Moon Taxi is helping to cultivate a new scene in Music City.It’s no secret that Nashville is a lot more country than rock ‘n’ roll. But Moon Taxi is helping to cultivate a new scene in Music City, where the guitars have more reverb than twang. For the past five years, the dynamic quintet has built a loyal grassroots following behind an expansive live show that finds balance between rock’s experimental outskirts and tuneful center.The band formed in 2007 when they were students at Belmont University. Soon after, they started building crowds around the Southeast with a steady touring regimen.“We used Nashville as a good springboard and then cut our chops on the road,” says lead singer and main lyricist Trevor Terndrup.While country hit makers on Music Row may dominate Nashville’s music landscape, Moon Taxi has won over sizable crowds at longstanding clubs like the Exit/In with irresistibly energetic live gigs that blend high-minded jam-band bombast with fist-pumping sing-alongs.“In Nashville it’s not easily handed to you with this type of music,” adds Terndrup, who’s flanked on stage by bandmates Tom Putnam (bass), Spencer Thomson (lead guitar), Tyler Ritter (drums), and Wes Bailey (keys). “It’s not easy in a town that’s dominated by country, but a good rock scene has definitely developed. We carved it out through hard work and years of playing in town.”A few weeks ago, the band released a new album, Cabaret, which is ripe for a national breakout. While the group’s sound lands squarely between the worlds of jam and indie rock, the new effort leans toward the latter. The record was made at Alex the Great Studios in Nashville with help from producer Hank Sullivant, whose resume includes work with the Whigs and MGMT. As a result, the songs on Cabaret are concise and catchy, while drenched in experimental studio effect.The huge soaring chorus of the opening track, “Mercury,” is enhanced with distorted synth walls, while “Radio” sparkles with an infectious garage pop stomp. On the gritty hip-hop flavored “Hideaway,” Thompson added samples of a chant he recorded on his laptop at an anti-war protest in New York City.“It’s the first time we’ve tried to think about a good studio record on the whole,” Terndrup explains. “We wanted to challenge ourselves with this record to make something cohesive and concise. We’re listening to more current popular music, and that found its way into how we wanted to make the record. We wanted to find unique sounds that we’d never experimented with before.”Even with a wash of hipster edge in the sonic mix, lyrically, Terndrup leans more toward the soul of the South. “Whiskey Sunsets” romanticizes adventurous long nights with a buzz in front of anthemic arena rock riffs, while the intoxication in “Southern Trance” comes just as much from being “naked, lit up by moonshine” as it does from “Georgia jasmine blooms.” Terndrup says his songwriting is influenced by the literary work of Tom Robbins, Kurt Vonnegut, and authors “that stretch your imagination and put together wacky metaphors that you wouldn’t think about in a normal state of mind.”With a broad arsenal of appealing sonic characteristics, the band is poised to infiltrate a diverse range of music scenes. The group already has firm footing in the jam band world—sharing the stage with the likes of Gov’t Mule, Umphrey’s McGee, and Perpetual Groove—and they don’t want to alienate that supportive crowd. But with the new album, the band members believe they can reach new audiences, like they did when they opened for Hasidic reggae star Matisyahu, who delivers a rhyme on the track “Square Circles.”“He’s a really great performer that I’ve always looked up to,” Terndrup says. “Even though he’s coming from a very different genre of music, he gets off on the very same thing that we do, which is the live performance and being there in the moment.“With our live shows we have catered to the jam crowd, and there’s an expectation when people come to our shows for over the top guitar solos and a crazy light show. That’s not something we’re going to aim to change in the future.”Moon Taxi’s Mercury is featured in our March 2012 Trail Mix. Listen or download for free here.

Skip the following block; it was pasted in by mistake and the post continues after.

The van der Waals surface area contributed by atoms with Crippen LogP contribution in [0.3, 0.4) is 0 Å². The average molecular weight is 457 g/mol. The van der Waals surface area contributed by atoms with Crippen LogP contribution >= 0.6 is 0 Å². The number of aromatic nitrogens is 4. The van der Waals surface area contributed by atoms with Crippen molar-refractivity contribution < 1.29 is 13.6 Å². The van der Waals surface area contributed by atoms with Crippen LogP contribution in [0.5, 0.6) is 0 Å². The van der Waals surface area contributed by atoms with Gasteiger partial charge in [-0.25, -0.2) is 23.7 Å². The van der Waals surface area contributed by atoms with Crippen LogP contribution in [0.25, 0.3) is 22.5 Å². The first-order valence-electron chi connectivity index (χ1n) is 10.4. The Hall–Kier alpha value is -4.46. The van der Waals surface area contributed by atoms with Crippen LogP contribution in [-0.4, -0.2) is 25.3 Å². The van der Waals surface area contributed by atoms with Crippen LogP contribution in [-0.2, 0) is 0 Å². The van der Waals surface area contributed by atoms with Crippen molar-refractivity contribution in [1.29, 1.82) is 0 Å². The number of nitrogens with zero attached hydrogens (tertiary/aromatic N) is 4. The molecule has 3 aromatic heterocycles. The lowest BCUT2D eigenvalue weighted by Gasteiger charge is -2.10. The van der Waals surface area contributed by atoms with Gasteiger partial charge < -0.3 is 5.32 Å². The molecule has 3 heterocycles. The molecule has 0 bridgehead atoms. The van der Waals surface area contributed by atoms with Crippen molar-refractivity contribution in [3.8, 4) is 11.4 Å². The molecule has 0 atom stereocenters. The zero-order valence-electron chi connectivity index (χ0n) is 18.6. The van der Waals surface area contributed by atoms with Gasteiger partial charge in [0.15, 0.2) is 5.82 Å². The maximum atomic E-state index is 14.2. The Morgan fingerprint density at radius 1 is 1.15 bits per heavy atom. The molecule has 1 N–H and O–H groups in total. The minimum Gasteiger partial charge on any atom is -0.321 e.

continue reading » The Federal Reserve Bank of Boston conducted studies earlier this year that produced shocking results. After polling 565 financial institutions, it was revealed that 20% do not offer mobile banking. 14% of respondents also noted that they have no intention of offering mobile banking any time soon. In a world that’s so focused on mobile, it may come as a surprise that some banks and credit unions are so uninterested in offering mobile banking solutions. Here are 3 reason why digital banking is worth the investment.Return on InvestmentIn-branch visits to financial institutions are down and the use of mobile banking is up. Not only do members benefit from the convenience of mobile banking, but credit unions have some coins to gain as well. Mobile banking cuts down on expenses such as staffing, ATM transactions, and other operational costs. According to a study by Deloitte, mobile transactions are expected to cost 50 times less than in-branch transactions and 10 times less than ATM transactions. Mobile banking also promotes member engagement, which helps to generate revenue and reduce attrition, thus increasing ROI. ShareShareSharePrintMailGooglePinterestDiggRedditStumbleuponDeliciousBufferTumblr